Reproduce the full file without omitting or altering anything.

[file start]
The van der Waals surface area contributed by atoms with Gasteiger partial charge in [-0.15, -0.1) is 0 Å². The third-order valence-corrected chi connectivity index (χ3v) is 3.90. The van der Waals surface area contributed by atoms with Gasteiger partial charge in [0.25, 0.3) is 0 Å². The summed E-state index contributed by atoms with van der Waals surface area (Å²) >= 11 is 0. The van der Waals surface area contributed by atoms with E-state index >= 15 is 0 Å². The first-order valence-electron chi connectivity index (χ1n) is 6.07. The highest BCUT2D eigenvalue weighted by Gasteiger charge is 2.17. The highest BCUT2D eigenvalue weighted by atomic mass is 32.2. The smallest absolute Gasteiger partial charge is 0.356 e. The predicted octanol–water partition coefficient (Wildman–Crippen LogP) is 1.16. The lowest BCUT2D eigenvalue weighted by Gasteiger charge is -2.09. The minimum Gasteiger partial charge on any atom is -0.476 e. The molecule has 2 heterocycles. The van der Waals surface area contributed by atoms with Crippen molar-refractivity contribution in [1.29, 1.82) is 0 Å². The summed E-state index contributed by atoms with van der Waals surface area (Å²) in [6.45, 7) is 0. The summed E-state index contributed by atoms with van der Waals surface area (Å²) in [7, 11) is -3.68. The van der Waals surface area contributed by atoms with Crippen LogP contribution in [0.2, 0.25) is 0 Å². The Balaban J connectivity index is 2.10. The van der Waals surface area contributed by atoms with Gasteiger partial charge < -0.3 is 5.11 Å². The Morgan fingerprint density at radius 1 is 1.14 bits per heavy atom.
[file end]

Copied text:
The van der Waals surface area contributed by atoms with Gasteiger partial charge in [-0.15, -0.1) is 0 Å². The third-order valence-corrected chi connectivity index (χ3v) is 3.90. The van der Waals surface area contributed by atoms with Gasteiger partial charge in [0.25, 0.3) is 0 Å². The summed E-state index contributed by atoms with van der Waals surface area (Å²) >= 11 is 0. The van der Waals surface area contributed by atoms with E-state index >= 15 is 0 Å². The first-order valence-electron chi connectivity index (χ1n) is 6.07. The highest BCUT2D eigenvalue weighted by Gasteiger charge is 2.17. The highest BCUT2D eigenvalue weighted by atomic mass is 32.2. The smallest absolute Gasteiger partial charge is 0.356 e. The predicted octanol–water partition coefficient (Wildman–Crippen LogP) is 1.16. The lowest BCUT2D eigenvalue weighted by Gasteiger charge is -2.09. The minimum Gasteiger partial charge on any atom is -0.476 e. The molecule has 2 heterocycles. The van der Waals surface area contributed by atoms with Crippen molar-refractivity contribution in [1.29, 1.82) is 0 Å². The summed E-state index contributed by atoms with van der Waals surface area (Å²) in [6.45, 7) is 0. The summed E-state index contributed by atoms with van der Waals surface area (Å²) in [7, 11) is -3.68. The van der Waals surface area contributed by atoms with Crippen LogP contribution in [0.2, 0.25) is 0 Å². The Balaban J connectivity index is 2.10. The van der Waals surface area contributed by atoms with Gasteiger partial charge < -0.3 is 5.11 Å². The Morgan fingerprint density at radius 1 is 1.14 bits per heavy atom.